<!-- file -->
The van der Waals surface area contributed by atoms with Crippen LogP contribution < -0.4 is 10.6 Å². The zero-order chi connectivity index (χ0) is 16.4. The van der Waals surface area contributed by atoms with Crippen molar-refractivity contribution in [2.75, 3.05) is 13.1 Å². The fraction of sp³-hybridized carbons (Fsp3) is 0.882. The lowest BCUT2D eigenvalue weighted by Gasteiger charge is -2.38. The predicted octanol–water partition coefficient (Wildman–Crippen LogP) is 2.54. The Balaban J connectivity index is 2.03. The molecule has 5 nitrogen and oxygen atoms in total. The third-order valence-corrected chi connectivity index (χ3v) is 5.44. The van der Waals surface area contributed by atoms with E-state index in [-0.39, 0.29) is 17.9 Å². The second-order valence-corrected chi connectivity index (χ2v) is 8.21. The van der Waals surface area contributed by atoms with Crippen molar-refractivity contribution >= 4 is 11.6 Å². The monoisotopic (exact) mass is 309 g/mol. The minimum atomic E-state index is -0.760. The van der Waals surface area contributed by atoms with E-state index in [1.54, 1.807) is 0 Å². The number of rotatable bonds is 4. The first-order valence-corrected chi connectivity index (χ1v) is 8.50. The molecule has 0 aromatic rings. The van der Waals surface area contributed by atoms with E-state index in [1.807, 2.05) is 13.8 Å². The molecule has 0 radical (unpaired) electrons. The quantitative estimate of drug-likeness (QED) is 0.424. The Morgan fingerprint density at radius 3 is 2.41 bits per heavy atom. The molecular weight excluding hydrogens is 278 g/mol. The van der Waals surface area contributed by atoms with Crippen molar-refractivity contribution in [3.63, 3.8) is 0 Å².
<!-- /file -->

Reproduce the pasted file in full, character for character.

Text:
The van der Waals surface area contributed by atoms with Crippen LogP contribution < -0.4 is 10.6 Å². The zero-order chi connectivity index (χ0) is 16.4. The van der Waals surface area contributed by atoms with Crippen molar-refractivity contribution in [2.75, 3.05) is 13.1 Å². The fraction of sp³-hybridized carbons (Fsp3) is 0.882. The lowest BCUT2D eigenvalue weighted by Gasteiger charge is -2.38. The predicted octanol–water partition coefficient (Wildman–Crippen LogP) is 2.54. The Balaban J connectivity index is 2.03. The molecule has 5 nitrogen and oxygen atoms in total. The third-order valence-corrected chi connectivity index (χ3v) is 5.44. The van der Waals surface area contributed by atoms with E-state index in [-0.39, 0.29) is 17.9 Å². The second-order valence-corrected chi connectivity index (χ2v) is 8.21. The van der Waals surface area contributed by atoms with Crippen molar-refractivity contribution >= 4 is 11.6 Å². The monoisotopic (exact) mass is 309 g/mol. The minimum atomic E-state index is -0.760. The van der Waals surface area contributed by atoms with E-state index in [1.54, 1.807) is 0 Å². The number of rotatable bonds is 4. The first-order valence-corrected chi connectivity index (χ1v) is 8.50. The molecule has 0 aromatic rings. The van der Waals surface area contributed by atoms with E-state index in [1.807, 2.05) is 13.8 Å². The molecule has 0 radical (unpaired) electrons. The quantitative estimate of drug-likeness (QED) is 0.424. The Morgan fingerprint density at radius 3 is 2.41 bits per heavy atom. The molecular weight excluding hydrogens is 278 g/mol. The van der Waals surface area contributed by atoms with Crippen molar-refractivity contribution in [3.63, 3.8) is 0 Å².